Graduation season is officially upon us! Which means ceremonies will be conducted, diplomas handed out, and gifts passed around. Ultimately? Dream jobs will be landed. It’s a process, though, that starts with obtaining that initial interview. Between me and you, getting the interview is only half the battle. When you get to that interview, you’ve got to own it, with a capital ‘O.’ It’ll feel like an interrogation, and you know what? It kind of is. Be sure to answer every question thrown your way with confidence and finesse. Remember, you want the prize! For those hard hitting interview questions and the do’s and don’ts of answering them, read on!
1. Why do you want to work in this industry?
Don’t say that you want to work in the medical industry because you ‘love it.’ Anyone can ‘love it.’ I can love it, you can love it, and your next door neighbor can love it. Our collective ‘love’ for the industry doesn’t necessarily make any of us the right fit for the job.
Do try to show that you ‘love it.’ Tell the interviewer about your history with the industry; perhaps your first experience with the medical industry. And if you have one, do share an early success story. You want to come across as genuine.
2. Tell us a little about yourself.
Don’t give the interviewer a complete, chronological schooling and work history. Everyone went to school, everyone worked, and you’re no exception.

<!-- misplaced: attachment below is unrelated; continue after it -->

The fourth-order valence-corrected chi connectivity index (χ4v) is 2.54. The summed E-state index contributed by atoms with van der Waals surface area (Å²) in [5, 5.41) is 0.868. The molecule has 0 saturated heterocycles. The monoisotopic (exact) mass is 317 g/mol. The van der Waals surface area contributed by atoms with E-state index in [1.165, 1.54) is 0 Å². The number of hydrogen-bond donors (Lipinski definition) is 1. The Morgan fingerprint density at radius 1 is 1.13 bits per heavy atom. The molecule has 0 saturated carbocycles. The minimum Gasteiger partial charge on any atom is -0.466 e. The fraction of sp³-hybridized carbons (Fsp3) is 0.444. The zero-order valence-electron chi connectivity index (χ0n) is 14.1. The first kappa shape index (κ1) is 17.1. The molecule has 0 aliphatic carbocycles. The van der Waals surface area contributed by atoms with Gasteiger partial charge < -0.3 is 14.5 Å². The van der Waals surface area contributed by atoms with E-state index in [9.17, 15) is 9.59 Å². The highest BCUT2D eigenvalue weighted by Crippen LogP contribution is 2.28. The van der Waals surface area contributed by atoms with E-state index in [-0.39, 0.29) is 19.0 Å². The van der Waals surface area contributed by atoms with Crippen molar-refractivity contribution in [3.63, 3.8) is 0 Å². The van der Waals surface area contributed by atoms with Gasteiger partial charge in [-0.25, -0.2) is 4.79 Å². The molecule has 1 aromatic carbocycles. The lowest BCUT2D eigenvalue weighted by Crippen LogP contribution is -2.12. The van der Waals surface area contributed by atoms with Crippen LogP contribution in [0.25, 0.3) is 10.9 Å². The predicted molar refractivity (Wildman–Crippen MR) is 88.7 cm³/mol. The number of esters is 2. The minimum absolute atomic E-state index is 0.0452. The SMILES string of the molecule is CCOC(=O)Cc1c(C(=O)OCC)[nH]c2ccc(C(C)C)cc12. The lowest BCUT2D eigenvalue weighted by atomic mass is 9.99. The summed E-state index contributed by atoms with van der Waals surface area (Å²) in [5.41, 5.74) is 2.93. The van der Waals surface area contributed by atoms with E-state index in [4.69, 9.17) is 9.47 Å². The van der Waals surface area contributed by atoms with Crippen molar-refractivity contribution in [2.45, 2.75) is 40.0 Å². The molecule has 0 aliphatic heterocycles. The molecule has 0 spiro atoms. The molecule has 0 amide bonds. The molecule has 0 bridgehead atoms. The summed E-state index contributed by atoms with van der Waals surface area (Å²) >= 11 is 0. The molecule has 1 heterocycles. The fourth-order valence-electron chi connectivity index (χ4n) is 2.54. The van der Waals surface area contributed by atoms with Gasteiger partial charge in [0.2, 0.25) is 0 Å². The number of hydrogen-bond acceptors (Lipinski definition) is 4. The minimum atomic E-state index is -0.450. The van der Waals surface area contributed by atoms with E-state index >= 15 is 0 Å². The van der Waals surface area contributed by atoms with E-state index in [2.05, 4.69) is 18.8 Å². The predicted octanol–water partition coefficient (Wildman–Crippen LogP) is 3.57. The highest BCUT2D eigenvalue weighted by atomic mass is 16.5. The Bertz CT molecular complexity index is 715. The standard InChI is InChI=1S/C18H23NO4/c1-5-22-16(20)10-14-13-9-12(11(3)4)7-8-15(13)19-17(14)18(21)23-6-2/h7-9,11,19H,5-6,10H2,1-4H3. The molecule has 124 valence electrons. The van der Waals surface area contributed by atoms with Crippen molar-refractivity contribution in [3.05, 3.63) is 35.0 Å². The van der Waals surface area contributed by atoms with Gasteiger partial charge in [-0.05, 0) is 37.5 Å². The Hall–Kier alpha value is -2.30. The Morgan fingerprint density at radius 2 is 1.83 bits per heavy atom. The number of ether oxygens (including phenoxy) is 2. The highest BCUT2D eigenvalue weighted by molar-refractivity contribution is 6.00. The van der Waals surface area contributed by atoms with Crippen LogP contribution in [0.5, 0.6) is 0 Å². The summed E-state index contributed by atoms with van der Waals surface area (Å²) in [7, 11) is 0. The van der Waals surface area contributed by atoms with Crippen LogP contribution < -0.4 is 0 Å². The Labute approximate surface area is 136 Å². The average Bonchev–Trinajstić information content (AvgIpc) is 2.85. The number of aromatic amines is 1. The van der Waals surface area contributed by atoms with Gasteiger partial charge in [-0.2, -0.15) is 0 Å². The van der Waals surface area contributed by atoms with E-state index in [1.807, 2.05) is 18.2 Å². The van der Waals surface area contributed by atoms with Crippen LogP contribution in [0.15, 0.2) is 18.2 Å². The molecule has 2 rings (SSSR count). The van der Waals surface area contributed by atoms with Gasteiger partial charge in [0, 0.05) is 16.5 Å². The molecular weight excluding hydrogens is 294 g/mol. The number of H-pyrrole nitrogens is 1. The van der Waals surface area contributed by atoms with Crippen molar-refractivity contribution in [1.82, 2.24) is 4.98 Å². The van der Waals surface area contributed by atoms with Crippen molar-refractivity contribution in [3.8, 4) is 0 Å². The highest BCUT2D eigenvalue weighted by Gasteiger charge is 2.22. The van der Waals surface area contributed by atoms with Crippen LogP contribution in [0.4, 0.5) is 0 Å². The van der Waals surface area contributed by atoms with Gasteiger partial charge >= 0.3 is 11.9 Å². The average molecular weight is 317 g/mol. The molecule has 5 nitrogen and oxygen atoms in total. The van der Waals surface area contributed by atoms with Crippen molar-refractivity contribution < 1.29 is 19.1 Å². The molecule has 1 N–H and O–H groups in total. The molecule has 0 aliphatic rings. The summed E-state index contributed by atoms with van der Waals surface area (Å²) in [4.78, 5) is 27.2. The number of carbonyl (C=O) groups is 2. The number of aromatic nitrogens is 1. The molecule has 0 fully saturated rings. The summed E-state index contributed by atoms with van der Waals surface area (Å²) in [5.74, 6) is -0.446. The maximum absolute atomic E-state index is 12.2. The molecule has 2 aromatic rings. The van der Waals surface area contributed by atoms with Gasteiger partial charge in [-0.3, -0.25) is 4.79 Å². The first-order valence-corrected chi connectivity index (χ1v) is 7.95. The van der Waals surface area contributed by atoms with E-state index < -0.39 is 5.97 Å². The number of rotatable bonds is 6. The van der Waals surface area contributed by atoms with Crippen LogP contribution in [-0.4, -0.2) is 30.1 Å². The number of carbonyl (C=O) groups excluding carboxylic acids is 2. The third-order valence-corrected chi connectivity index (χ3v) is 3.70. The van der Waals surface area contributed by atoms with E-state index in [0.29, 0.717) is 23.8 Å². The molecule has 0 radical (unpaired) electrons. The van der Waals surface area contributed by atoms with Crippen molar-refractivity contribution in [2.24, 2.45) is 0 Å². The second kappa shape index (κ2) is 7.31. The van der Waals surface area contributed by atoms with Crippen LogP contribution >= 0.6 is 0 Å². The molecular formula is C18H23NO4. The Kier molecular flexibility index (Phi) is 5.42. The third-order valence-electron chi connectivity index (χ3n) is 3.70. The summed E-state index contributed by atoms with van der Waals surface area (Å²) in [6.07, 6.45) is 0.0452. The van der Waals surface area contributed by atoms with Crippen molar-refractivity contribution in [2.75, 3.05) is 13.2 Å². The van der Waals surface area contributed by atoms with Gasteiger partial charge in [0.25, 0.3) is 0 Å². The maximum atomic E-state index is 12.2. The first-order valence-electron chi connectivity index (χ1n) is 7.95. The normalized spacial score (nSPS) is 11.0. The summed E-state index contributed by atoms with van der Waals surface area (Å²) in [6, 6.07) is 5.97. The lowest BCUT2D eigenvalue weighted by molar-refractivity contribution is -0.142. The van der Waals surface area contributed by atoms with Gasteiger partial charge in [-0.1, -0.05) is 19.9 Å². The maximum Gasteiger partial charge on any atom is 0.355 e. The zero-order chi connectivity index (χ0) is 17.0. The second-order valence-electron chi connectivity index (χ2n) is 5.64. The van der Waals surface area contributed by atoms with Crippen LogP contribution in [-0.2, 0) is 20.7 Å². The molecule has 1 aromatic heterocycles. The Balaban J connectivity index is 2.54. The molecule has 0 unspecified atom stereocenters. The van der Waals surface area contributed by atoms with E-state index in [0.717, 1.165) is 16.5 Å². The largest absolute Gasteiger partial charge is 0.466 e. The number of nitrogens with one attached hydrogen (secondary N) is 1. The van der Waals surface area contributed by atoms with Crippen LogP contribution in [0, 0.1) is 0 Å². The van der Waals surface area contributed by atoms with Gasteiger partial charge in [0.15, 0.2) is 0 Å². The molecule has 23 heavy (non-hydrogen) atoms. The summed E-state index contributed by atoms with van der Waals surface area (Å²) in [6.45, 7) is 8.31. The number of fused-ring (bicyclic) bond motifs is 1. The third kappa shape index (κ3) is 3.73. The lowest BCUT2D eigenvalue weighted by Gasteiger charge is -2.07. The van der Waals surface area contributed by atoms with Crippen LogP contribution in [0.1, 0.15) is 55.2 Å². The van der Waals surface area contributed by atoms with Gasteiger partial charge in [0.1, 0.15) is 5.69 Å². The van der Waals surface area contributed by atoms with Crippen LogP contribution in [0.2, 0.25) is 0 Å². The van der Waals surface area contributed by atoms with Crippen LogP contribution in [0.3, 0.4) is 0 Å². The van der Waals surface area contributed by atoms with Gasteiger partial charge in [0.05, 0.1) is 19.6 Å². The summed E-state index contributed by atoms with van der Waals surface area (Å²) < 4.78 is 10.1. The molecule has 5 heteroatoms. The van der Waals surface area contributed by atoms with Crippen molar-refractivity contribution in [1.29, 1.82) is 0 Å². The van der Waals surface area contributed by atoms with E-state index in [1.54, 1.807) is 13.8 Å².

Do zero in on your particular strengths and how they relate to the job you’re interested in. If you can, do give particular examples as well.
3. Where do you see yourself in 5 years from now?
Don’t try to be funny. ‘Sitting on a beach somewhere near the equator,’ is not an acceptable answer. At all.
Do show that you’re ambitious, career-minded, and committed to a future with the facility you’re interviewing in.
4. What salary are you looking for?
Don’t give an exact number. You know how it is. The first person to name a price, for all intents and purposes, loses.
Do walk a fine line. Try and reiterate how committed you are to the job, and express that you wish to be paid the appropriate amount for this particular job. If you must state a number, try to give a rather broad range based on research you’ve done.
5. Why should I hire you?
Don’t tell the interviewer that you’re the best candidate for the job. Maybe you are, maybe you aren’t; let the interviewer determine that.
Do reiterate your qualifications. Let the interviewer know why you’re unique.
6. What motivates you?
Don’t say, ‘doing a great job and getting rewarded for it.’ True, but booooring.
Do use this question as an opportunity to capitalize on YOU. Give an answer that puts you in a positive light and showcases your character. Perhaps difficult patients motivate you. And if so, let the interviewer know why. Was it because no other nurse was able to get through to this patient and you were the first one who could??? Ding, ding, ding, we have a winner here!
The questions will come fast and hard. No doubt. But at least you’ll be somewhat prepared now. Here’s to hoping you get to scrub in real soon!